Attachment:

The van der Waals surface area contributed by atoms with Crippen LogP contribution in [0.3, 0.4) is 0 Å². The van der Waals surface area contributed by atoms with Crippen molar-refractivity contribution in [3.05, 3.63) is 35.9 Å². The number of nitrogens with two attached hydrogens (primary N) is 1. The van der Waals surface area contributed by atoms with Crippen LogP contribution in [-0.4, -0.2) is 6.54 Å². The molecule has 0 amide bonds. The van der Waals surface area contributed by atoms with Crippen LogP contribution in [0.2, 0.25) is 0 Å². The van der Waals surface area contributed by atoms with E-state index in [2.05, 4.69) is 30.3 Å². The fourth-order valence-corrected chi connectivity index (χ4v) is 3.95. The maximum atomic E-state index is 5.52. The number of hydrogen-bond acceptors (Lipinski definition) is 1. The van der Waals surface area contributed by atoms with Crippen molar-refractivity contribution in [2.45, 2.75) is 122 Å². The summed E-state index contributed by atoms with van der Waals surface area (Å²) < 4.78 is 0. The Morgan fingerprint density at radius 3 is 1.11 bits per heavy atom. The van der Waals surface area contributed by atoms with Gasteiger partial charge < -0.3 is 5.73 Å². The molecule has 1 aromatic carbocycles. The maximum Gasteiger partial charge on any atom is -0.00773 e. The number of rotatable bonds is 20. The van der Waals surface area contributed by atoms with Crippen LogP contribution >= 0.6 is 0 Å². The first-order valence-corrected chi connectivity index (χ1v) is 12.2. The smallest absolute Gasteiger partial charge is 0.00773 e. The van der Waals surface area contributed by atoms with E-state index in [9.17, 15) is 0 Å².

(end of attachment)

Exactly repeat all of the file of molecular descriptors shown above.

The van der Waals surface area contributed by atoms with Crippen LogP contribution in [0.3, 0.4) is 0 Å². The van der Waals surface area contributed by atoms with Crippen molar-refractivity contribution in [3.05, 3.63) is 35.9 Å². The number of nitrogens with two attached hydrogens (primary N) is 1. The van der Waals surface area contributed by atoms with Crippen LogP contribution in [-0.4, -0.2) is 6.54 Å². The molecule has 0 amide bonds. The van der Waals surface area contributed by atoms with Crippen LogP contribution in [0.2, 0.25) is 0 Å². The van der Waals surface area contributed by atoms with E-state index in [2.05, 4.69) is 30.3 Å². The fourth-order valence-corrected chi connectivity index (χ4v) is 3.95. The maximum atomic E-state index is 5.52. The number of hydrogen-bond acceptors (Lipinski definition) is 1. The van der Waals surface area contributed by atoms with Crippen molar-refractivity contribution in [2.45, 2.75) is 122 Å². The summed E-state index contributed by atoms with van der Waals surface area (Å²) < 4.78 is 0. The Morgan fingerprint density at radius 3 is 1.11 bits per heavy atom. The van der Waals surface area contributed by atoms with Gasteiger partial charge < -0.3 is 5.73 Å². The molecule has 1 aromatic carbocycles. The maximum Gasteiger partial charge on any atom is -0.00773 e. The number of rotatable bonds is 20. The van der Waals surface area contributed by atoms with Crippen LogP contribution >= 0.6 is 0 Å². The first-order valence-corrected chi connectivity index (χ1v) is 12.2. The smallest absolute Gasteiger partial charge is 0.00773 e. The van der Waals surface area contributed by atoms with E-state index in [9.17, 15) is 0 Å².